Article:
Soviet President Mikhail S. Gorbachev, pledging with West German Chancellor Helmut Kohl that their countries would work together to develop "a peaceful European order," made clear Moscow's preference for a place in the "common European home," as he put it, over the role of a superpower with global interests.
"The Soviet Union and the Federal Republic of Germany consider it a paramount objective of their policies to continue Europe's historical traditions and thus contribute towards overcoming the division of Europe. They are resolved to work together in the search to develop a Europe of peace and cooperation--a peaceful European order, a common European home. . . ."
The Soviet Union hopes that such efforts will end its long isolation from the political coalescence and the economic development that have brought Western Europe such stability and prosperity and now threatens to leave Moscow and its allies in Eastern Europe behind completely as the European Community moves to establish a unified market in 1992.
"Gorbachev realized--and it took much insight and integrity to do so--that the Soviet Union had lost in the arms race to the United States, was losing in the economic race to Japan and the European Community and would become a third- or fourth-rank power in 20 or 30 years," a senior European ambassador said in Moscow recently. "The Russian fear is that they will be thought of as Asians, irrelevant to Europe, and just forgotten as we move ahead.
"Gorbachev's best bet, politically and economically, was to return to Europe if the Soviet Union has any chance of keeping up. But that means ending the old thinking of 'We are bigger and stronger than you' or 'We have a better system than you,' and it means more than slogans about peace, friendship and cooperation. If the Russians want a place in Europe, they will have to earn it."
In West Germany, however, Gorbachev found a partner willing--more than Britain and France so far have been--to respond to Soviet needs and accept Moscow's desire to participate in shaping the Europe of the 21st Century.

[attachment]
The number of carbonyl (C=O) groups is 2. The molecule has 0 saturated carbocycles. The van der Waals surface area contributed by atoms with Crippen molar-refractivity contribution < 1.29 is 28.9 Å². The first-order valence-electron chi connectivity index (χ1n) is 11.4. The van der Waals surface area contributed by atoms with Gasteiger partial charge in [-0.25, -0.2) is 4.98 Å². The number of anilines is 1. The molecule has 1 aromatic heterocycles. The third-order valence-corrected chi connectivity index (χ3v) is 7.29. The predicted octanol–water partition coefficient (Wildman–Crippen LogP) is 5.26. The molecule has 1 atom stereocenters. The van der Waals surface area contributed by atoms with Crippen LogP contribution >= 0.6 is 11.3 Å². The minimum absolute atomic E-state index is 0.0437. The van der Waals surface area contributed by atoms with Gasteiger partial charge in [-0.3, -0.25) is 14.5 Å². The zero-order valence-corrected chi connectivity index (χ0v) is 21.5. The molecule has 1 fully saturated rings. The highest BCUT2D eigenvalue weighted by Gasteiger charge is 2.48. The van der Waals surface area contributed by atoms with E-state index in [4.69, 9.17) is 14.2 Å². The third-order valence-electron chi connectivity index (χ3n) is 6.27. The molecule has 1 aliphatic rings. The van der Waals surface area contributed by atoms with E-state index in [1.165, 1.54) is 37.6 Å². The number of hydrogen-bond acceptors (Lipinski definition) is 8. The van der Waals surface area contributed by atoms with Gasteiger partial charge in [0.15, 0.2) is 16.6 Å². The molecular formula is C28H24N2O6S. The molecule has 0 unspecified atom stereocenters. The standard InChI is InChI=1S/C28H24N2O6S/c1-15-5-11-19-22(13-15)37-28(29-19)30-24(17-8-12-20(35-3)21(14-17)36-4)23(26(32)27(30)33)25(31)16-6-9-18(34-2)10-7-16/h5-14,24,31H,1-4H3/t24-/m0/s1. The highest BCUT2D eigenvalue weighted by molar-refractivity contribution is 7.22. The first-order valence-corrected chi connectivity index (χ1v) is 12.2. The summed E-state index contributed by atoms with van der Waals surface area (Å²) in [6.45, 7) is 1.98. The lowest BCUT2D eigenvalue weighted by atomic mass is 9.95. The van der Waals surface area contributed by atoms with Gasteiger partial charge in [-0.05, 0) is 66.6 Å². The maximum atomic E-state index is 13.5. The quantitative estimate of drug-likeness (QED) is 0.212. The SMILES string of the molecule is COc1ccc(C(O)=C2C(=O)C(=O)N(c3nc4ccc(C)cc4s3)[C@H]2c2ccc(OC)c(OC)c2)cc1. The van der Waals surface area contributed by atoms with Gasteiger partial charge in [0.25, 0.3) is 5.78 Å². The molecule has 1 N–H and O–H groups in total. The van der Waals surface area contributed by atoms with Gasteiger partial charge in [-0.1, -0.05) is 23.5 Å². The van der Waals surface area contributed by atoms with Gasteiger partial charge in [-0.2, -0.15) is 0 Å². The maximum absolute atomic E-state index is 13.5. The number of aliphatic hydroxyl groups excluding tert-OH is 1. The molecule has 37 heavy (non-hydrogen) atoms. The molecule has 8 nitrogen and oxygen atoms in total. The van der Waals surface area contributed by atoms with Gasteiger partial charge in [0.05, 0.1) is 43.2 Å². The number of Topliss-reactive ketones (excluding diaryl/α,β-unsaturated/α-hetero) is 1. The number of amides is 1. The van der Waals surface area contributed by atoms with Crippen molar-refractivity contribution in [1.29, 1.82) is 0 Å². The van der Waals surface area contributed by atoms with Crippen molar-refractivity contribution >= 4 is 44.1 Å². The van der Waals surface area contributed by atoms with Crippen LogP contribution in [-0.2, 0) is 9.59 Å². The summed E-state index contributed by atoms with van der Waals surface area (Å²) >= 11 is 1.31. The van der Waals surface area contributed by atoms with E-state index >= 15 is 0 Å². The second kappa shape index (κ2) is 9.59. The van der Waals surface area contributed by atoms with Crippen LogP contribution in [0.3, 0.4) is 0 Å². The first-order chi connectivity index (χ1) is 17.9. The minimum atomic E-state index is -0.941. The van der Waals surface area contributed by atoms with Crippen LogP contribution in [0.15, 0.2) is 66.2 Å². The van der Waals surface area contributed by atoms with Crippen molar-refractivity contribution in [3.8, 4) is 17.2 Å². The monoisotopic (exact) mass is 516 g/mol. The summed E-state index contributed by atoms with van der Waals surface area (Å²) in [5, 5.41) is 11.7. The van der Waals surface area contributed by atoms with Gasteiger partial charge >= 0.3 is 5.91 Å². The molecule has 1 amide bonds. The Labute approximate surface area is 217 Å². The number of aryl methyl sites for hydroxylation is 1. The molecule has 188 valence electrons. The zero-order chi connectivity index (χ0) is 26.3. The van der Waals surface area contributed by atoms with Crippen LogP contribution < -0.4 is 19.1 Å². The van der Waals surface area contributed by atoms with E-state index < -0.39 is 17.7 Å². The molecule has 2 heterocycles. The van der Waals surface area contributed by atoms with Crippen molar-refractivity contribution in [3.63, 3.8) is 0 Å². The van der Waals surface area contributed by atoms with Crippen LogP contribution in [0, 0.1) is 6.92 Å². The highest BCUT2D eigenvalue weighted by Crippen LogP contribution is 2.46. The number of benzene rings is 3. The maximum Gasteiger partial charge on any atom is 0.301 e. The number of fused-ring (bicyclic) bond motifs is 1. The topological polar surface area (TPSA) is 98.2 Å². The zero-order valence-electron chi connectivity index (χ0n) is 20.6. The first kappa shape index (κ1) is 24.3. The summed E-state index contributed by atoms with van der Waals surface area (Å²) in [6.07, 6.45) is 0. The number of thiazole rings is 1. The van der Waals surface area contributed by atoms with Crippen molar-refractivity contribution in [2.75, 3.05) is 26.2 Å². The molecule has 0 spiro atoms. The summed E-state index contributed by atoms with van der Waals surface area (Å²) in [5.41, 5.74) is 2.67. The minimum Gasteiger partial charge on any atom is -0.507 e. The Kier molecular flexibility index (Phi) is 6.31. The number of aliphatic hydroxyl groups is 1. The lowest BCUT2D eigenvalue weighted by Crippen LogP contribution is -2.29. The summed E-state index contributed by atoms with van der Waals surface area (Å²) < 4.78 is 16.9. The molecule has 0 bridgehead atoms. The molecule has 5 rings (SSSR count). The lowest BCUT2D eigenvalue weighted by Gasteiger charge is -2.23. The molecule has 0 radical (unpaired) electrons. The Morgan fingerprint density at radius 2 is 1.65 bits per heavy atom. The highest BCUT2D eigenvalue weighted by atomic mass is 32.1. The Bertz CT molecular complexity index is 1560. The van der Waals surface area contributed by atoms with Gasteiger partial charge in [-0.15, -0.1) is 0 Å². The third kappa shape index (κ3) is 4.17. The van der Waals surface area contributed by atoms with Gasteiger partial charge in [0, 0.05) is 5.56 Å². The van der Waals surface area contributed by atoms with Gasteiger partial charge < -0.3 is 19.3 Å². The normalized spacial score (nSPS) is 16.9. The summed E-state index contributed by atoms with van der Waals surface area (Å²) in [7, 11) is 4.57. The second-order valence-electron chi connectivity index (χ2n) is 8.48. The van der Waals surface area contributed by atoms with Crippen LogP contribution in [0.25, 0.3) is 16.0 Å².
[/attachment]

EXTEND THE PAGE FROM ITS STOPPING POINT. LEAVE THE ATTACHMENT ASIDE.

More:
"The 'division of Europe' has a special meaning here," a senior West German official remarked Wednesday, "and while Kohl understands something different from what Gorbachev means when he says it, there is enough common ground for us to cooperate."
A political commentator put it more tartly on West German television Wednesday: "Mikhail Gorbachev was looking for a solid boulder to be his anchor while he winched the Soviet Union into political and economic modernity, and Helmut Kohl said the Federal Republic of Germany would be that boulder."
In return, the Soviet Union has already begun to soften its opposition--adamant and often angry in the past--to the possible reunification of East and West Germany. Talking with journalists after signing the joint statement, Gorbachev said of that issue, "Let time decide."
"I think that the world is changing, and changing for the better," the Soviet leader said, "and it is opening possibilities for better contacts between all states.
"If we are wise and far-sighted, then a good number of profound changes can take place in Europe and in the whole world."
In October, Gorbachev had bluntly told Kohl in Moscow that even talking about reunification was dangerous, for it threatened Europe's postwar stability.
And one Soviet specialist on Europe, Vladislav Belov, went as far last week as to suggest that he could see growing cooperation between socialist East Germany and capitalist West Germany leading to a decision by them--as "two independent and sovereign states"--on some sort of reunification.
The Berlin Wall, Belov added, would then be little more than a museum piece if it still existed.
"As a symbol, I believe the Wall will be destroyed sometime," he told a briefing at the Foreign Ministry in Moscow.
On this trip, Gorbachev emphasized that, in signing what has already become known as the "Bonn Declaration," "we are drawing a line on the postwar period . . . (and taking) a decisive step in the direction of one another."
For the Soviet Union, the joint statement signed by Gorbachev and Kohl does mark a substantial change in the way it views the world--and itself.